Peter Kassig first visited the Middle East as a foot soldier in a war few understood, and fewer wanted. He returned as a medical worker, with another mission: to help.
The 26-year-old who appeared at the end of a video released by the self-proclaimed Islamic State group (Isis) on Friday night was an infantryman in the US Army who served with the 75th Ranger Regiment for a little under a year. He was deployed to Iraq for three months in 2007, part of George Bush’s “surge”, before being honourably discharged on medical grounds.
Six years later he was again in the Middle East; this time because he had founded a NGO that provided aid in Lebanon for refugees fleeing the civil war in Syria.
On 1 October 2013, he was captured by militants while travelling, reportedly in an ambulance, in eastern Syria. “The way I saw it, I didn’t have a choice. This is what I was put here to do,” he said of his new life as an aid worker.
His NGO, Special Emergency Response and Assistance (Sera), is now based in Gaziantep, Turkey, and supplies blankets, stoves and fuel to Syrian refugees whose numbers have soared as Isis’s advance through Iraq and Syria gathered pace.
In captivity, he converted to Islam and adopted the name Abdul Rahman, by which his parents Ed, an Indianapolis school teacher, and Paula, a nurse, referred to him.
Yesterday, Mr and Mrs Kassig, who have set up a dedicated Twitter account to monitor and respond to news about their son, posted their own film on YouTube, describing his humanitarian work in Turkey and Syria. “At an early age our son was inspired by his grandfather to do humanitarian work,” Mr Kassig said. “He grew to love and admire the Syrian people and felt at home there.”
He added: “Our son’s journey culminated in him embracing Islam. Sadly, he was taken captive and is not free to continue his life’s work serving the people of the region. We have no more control over the US government than you have over the breaking dawn. We implore his captors to show mercy and use their power to let our son go.”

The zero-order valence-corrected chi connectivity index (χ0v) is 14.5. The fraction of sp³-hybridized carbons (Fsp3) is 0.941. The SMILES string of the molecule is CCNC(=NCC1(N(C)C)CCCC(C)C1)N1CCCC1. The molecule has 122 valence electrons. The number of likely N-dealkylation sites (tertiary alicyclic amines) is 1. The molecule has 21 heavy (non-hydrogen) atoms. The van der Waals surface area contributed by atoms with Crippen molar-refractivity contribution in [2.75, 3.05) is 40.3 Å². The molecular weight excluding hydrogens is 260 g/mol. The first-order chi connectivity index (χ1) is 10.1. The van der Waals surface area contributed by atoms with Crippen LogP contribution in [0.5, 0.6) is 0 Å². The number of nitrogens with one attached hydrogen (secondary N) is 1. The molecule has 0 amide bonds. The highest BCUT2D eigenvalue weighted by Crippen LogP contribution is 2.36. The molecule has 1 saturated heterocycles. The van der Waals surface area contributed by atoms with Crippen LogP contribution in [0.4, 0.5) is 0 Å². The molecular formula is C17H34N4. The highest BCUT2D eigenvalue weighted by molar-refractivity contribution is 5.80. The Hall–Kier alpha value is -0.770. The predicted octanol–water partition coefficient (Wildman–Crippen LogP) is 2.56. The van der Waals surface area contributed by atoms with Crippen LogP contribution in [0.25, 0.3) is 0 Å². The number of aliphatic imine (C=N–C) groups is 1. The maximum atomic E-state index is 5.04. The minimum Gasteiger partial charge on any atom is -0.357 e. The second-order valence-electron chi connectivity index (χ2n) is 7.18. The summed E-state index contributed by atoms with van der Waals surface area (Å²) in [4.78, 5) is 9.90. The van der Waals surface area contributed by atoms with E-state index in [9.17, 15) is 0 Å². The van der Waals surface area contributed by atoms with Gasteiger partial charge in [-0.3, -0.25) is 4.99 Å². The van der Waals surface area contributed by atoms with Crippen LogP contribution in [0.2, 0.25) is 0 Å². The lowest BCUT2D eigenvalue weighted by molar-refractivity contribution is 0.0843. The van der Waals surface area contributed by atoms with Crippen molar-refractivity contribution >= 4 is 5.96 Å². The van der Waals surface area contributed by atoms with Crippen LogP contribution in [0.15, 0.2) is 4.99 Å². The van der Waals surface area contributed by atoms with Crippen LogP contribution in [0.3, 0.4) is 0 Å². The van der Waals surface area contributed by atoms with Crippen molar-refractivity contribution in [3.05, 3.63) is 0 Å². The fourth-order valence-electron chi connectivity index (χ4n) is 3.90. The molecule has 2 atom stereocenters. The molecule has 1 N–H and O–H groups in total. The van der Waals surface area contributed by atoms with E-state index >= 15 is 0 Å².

Speaking slowly, and directly addressing her son, Mrs Kassig said: “Please know we are all praying for you and your safe return. Our hearts ache for you to be granted your freedom. We implore those who are holding you to show mercy and use their power to let you go.”
The US National Security Council has confirmed that their son is being held by the militants who have so far issued four “messages to America”, in which four hostages have been murdered. Many more – the UN last week estimated almost 9,500 have been killed by IS in the nine months to September – have died, less publicly.
Isis has murdered the US journalists James Foley and Steven Sotloff, the British aid worker David Haines and, on Friday, the volunteer Alan Henning.
“We will continue to use every tool at our disposal – military, diplomatic, law enforcement and intelligence – to try to bring Peter home to his family,” said Caitlin Hayden, the National Security Council spokeswoman, on Friday night.